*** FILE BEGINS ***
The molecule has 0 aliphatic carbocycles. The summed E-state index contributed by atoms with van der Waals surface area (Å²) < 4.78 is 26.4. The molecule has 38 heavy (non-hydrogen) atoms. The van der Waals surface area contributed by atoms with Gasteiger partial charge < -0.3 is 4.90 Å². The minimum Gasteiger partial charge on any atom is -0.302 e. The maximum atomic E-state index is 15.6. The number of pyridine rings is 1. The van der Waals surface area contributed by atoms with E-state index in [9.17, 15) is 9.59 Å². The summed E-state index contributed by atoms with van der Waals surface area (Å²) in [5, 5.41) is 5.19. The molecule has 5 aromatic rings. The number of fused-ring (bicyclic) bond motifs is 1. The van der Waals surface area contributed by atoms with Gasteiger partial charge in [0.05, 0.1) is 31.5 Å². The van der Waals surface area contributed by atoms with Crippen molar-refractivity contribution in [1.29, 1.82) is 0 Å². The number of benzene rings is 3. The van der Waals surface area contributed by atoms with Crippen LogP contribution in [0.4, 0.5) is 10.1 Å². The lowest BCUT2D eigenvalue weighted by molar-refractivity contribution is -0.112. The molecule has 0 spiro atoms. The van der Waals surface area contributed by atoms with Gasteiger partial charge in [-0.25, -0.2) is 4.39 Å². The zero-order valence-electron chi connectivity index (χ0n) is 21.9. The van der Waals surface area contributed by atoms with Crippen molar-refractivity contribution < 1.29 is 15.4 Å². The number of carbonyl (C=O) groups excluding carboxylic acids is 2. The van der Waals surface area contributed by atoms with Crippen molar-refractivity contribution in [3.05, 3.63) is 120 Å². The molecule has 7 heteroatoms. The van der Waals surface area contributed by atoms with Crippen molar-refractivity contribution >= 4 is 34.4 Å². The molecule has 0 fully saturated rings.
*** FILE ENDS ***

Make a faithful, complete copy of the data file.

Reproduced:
The molecule has 0 aliphatic carbocycles. The summed E-state index contributed by atoms with van der Waals surface area (Å²) < 4.78 is 26.4. The molecule has 38 heavy (non-hydrogen) atoms. The van der Waals surface area contributed by atoms with Gasteiger partial charge < -0.3 is 4.90 Å². The minimum Gasteiger partial charge on any atom is -0.302 e. The maximum atomic E-state index is 15.6. The number of pyridine rings is 1. The van der Waals surface area contributed by atoms with E-state index in [9.17, 15) is 9.59 Å². The summed E-state index contributed by atoms with van der Waals surface area (Å²) in [5, 5.41) is 5.19. The molecule has 5 aromatic rings. The number of fused-ring (bicyclic) bond motifs is 1. The van der Waals surface area contributed by atoms with Gasteiger partial charge in [0.05, 0.1) is 31.5 Å². The van der Waals surface area contributed by atoms with Crippen molar-refractivity contribution in [1.29, 1.82) is 0 Å². The number of benzene rings is 3. The van der Waals surface area contributed by atoms with Crippen LogP contribution in [0.4, 0.5) is 10.1 Å². The lowest BCUT2D eigenvalue weighted by molar-refractivity contribution is -0.112. The molecule has 0 spiro atoms. The van der Waals surface area contributed by atoms with Gasteiger partial charge in [-0.25, -0.2) is 4.39 Å². The zero-order valence-electron chi connectivity index (χ0n) is 21.9. The van der Waals surface area contributed by atoms with Crippen molar-refractivity contribution < 1.29 is 15.4 Å². The number of carbonyl (C=O) groups excluding carboxylic acids is 2. The van der Waals surface area contributed by atoms with Crippen molar-refractivity contribution in [3.05, 3.63) is 120 Å². The molecule has 7 heteroatoms. The van der Waals surface area contributed by atoms with Crippen molar-refractivity contribution >= 4 is 34.4 Å². The molecule has 0 fully saturated rings.